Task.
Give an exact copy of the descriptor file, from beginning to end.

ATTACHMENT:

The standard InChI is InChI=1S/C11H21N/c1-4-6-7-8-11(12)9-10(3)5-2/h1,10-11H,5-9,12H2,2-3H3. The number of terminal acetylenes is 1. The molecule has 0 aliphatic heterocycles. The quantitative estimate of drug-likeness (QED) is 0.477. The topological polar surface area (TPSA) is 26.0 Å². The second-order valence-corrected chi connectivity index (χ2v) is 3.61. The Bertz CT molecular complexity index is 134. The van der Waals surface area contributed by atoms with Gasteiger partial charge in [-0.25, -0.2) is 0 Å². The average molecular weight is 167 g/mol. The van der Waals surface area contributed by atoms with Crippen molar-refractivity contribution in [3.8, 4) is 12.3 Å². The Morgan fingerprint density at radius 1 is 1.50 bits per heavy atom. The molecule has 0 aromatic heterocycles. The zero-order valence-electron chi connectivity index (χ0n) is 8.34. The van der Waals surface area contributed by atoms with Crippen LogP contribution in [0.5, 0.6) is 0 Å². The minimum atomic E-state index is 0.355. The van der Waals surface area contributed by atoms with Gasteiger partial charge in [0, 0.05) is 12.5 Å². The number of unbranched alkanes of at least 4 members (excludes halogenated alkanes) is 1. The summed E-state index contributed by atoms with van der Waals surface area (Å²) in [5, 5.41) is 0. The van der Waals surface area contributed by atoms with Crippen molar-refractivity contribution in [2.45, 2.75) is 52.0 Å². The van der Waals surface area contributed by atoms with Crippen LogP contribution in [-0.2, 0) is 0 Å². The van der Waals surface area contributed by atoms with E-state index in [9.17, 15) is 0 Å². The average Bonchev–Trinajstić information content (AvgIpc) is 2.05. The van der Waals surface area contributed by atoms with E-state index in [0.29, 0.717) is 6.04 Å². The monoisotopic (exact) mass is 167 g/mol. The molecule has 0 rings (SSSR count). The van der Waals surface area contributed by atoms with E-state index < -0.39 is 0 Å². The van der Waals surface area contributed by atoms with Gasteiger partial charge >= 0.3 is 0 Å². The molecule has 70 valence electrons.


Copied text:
The standard InChI is InChI=1S/C11H21N/c1-4-6-7-8-11(12)9-10(3)5-2/h1,10-11H,5-9,12H2,2-3H3. The number of terminal acetylenes is 1. The molecule has 0 aliphatic heterocycles. The quantitative estimate of drug-likeness (QED) is 0.477. The topological polar surface area (TPSA) is 26.0 Å². The second-order valence-corrected chi connectivity index (χ2v) is 3.61. The Bertz CT molecular complexity index is 134. The van der Waals surface area contributed by atoms with Gasteiger partial charge in [-0.25, -0.2) is 0 Å². The average molecular weight is 167 g/mol. The van der Waals surface area contributed by atoms with Crippen molar-refractivity contribution in [3.8, 4) is 12.3 Å². The Morgan fingerprint density at radius 1 is 1.50 bits per heavy atom. The molecule has 0 aromatic heterocycles. The zero-order valence-electron chi connectivity index (χ0n) is 8.34. The van der Waals surface area contributed by atoms with Crippen LogP contribution in [0.5, 0.6) is 0 Å². The minimum atomic E-state index is 0.355. The van der Waals surface area contributed by atoms with Gasteiger partial charge in [0, 0.05) is 12.5 Å². The number of unbranched alkanes of at least 4 members (excludes halogenated alkanes) is 1. The summed E-state index contributed by atoms with van der Waals surface area (Å²) in [5, 5.41) is 0. The van der Waals surface area contributed by atoms with Crippen molar-refractivity contribution in [2.45, 2.75) is 52.0 Å². The van der Waals surface area contributed by atoms with Crippen LogP contribution in [-0.2, 0) is 0 Å². The van der Waals surface area contributed by atoms with E-state index in [9.17, 15) is 0 Å². The average Bonchev–Trinajstić information content (AvgIpc) is 2.05. The van der Waals surface area contributed by atoms with E-state index in [0.29, 0.717) is 6.04 Å². The monoisotopic (exact) mass is 167 g/mol. The molecule has 0 rings (SSSR count). The van der Waals surface area contributed by atoms with E-state index < -0.39 is 0 Å². The van der Waals surface area contributed by atoms with Gasteiger partial charge >= 0.3 is 0 Å². The molecule has 70 valence electrons.